This is a very practical book. Easy to read and has real suggestions. I’ve read this once before and the main thing that stuck with me was to change your expectations for people. That person simply cannot give you what you want. Accept that and move on. Lindsay Gibson directs the language of the book towards parents (obviously), but this time around reading it I couldn’t help but plug in men I’ve dealt with over the years too. I was like hmm that’s weird–wait lol. There’s the pattern of recreation. The same things that bothered me then are happening in my life now with other people. That was pretty great.

It’s also just generally validating to read that so many other people have gone through similar things. Gibson describes different types of immature parents who all manage to leave their child feeling lonely. Then that lonely person goes off to have a kid and then may unintentionally makes their kid feel lonely too because that’s their relationship pattern that they’re redoing because it’s familiar and comfortable to them. And kids don’t know any better. It’s adults who have to choose to do their own healing work for the greater good. You need to stop and observe. Know that it’s not up to other people to make you feel better. You can make things right with yourself.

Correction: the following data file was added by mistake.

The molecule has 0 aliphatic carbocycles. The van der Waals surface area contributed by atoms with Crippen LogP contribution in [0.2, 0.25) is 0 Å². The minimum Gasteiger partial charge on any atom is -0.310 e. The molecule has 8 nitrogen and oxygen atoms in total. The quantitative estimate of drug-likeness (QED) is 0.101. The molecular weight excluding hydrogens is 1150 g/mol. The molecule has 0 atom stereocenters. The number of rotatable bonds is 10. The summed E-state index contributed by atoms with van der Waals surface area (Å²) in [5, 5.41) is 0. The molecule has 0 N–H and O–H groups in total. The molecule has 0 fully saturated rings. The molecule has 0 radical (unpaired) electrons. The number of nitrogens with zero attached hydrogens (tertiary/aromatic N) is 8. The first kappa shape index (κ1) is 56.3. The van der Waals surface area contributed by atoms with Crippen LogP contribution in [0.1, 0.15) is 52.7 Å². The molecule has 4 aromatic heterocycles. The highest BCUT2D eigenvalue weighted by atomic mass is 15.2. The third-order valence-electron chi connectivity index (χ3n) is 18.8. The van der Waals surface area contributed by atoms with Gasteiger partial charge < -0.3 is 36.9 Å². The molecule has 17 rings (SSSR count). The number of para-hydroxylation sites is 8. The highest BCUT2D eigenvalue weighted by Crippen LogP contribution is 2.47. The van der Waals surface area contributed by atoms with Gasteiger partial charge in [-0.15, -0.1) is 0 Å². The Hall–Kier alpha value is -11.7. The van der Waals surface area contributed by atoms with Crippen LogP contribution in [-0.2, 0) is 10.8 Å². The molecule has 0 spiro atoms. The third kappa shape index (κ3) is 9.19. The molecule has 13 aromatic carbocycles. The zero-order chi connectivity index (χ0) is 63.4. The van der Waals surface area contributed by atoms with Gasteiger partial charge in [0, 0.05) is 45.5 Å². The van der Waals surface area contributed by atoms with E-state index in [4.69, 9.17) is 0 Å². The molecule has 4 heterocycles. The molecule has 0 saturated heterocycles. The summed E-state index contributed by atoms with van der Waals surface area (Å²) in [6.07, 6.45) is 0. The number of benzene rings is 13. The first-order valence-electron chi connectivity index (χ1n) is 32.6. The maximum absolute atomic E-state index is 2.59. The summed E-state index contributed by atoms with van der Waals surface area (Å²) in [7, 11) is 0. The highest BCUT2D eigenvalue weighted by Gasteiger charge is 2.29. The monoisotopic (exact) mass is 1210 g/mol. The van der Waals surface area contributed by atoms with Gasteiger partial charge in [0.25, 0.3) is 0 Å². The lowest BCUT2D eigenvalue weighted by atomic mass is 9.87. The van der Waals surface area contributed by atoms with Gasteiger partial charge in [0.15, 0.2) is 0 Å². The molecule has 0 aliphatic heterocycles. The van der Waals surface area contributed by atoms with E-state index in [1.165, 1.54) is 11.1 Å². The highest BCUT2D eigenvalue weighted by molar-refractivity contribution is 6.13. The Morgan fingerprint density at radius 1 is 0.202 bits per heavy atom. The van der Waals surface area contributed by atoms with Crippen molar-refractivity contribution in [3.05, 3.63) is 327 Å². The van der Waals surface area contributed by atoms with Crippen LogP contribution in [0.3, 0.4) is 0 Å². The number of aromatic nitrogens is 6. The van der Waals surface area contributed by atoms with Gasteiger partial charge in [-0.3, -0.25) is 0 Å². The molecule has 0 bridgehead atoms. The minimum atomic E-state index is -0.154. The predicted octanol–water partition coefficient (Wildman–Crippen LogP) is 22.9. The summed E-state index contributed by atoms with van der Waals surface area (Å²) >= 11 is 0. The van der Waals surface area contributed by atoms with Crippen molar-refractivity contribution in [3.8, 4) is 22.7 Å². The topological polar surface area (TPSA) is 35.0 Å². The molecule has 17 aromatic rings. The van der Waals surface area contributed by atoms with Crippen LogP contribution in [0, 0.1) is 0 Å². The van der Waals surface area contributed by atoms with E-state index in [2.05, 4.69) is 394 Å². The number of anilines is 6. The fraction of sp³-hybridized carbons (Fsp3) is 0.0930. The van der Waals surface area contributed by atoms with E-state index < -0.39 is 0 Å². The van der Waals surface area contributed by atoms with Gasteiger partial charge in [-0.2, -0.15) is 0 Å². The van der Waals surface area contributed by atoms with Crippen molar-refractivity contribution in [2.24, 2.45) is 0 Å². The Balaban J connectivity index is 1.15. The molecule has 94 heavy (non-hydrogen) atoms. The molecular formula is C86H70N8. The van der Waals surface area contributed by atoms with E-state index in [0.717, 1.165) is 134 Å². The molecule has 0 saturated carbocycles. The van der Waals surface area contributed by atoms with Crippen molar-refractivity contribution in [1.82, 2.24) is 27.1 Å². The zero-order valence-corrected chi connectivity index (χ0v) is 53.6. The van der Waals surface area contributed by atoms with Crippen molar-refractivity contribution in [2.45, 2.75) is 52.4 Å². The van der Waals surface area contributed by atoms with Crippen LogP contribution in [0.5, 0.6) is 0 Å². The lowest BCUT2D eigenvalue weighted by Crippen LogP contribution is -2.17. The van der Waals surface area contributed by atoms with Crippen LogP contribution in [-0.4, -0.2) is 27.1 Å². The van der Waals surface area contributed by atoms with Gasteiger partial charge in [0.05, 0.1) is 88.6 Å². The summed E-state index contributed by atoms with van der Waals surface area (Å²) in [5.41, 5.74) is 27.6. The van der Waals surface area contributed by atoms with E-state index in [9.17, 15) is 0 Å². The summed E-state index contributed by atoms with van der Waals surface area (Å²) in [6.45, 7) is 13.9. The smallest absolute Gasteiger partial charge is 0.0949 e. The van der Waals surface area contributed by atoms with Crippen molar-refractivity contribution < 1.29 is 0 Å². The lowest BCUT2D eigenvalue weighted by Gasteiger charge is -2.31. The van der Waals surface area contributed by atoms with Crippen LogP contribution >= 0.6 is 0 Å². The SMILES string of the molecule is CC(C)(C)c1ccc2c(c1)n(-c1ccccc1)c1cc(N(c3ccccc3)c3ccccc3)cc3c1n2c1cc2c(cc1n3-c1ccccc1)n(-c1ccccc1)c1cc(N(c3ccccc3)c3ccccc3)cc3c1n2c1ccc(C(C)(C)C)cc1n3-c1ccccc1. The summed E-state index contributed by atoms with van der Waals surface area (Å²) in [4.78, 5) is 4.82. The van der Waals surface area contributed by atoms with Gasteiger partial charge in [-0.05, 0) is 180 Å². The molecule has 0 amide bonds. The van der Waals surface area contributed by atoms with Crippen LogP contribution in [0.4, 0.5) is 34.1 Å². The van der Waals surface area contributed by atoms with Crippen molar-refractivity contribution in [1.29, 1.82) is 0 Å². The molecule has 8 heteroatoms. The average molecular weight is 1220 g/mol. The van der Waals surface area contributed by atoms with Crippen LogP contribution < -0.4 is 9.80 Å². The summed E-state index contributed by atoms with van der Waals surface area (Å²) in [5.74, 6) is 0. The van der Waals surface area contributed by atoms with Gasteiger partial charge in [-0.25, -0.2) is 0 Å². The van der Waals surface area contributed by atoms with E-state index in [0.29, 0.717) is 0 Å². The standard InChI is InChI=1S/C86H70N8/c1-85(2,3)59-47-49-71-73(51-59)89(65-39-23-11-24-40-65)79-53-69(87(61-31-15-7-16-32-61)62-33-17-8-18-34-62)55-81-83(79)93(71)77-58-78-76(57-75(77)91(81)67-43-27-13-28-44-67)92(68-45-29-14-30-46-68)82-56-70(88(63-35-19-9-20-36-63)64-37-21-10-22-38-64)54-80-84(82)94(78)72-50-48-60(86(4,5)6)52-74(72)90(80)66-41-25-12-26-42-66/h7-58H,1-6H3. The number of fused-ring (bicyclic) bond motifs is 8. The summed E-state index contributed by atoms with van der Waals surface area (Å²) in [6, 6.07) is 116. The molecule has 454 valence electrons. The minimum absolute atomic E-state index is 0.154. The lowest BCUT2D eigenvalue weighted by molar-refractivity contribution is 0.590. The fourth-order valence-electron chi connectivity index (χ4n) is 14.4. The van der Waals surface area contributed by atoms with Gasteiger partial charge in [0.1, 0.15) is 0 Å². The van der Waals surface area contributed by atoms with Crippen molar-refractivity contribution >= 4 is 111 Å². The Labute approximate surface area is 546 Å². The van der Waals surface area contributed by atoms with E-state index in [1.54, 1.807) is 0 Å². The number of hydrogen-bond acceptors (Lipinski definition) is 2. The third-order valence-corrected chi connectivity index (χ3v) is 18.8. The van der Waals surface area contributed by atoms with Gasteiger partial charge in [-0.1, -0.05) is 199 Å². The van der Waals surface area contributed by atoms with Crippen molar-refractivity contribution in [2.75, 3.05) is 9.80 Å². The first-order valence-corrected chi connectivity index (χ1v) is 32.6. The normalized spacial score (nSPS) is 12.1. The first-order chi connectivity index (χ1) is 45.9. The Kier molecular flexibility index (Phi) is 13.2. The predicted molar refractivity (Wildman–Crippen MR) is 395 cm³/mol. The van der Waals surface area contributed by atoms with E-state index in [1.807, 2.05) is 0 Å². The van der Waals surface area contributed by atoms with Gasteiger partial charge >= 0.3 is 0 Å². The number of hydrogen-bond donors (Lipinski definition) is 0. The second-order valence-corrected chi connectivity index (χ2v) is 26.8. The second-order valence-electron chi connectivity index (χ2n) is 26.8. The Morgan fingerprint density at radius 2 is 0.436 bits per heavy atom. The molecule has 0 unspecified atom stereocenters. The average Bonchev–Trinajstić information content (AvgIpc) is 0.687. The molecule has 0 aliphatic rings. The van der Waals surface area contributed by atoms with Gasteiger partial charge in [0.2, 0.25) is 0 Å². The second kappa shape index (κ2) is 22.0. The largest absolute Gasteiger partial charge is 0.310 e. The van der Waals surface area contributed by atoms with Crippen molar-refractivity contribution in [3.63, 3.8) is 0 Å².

Best line: “Relationships are sustained by the pleasure of emotional intimacy, the feeling that someone is interested in taking the time to really listen and understand your experience. If you don’t have that, your relationship won’t thrive. Mutual emotional responsiveness is the single most essential ingredient of human relationships.”

-Rachel Wagner 2020


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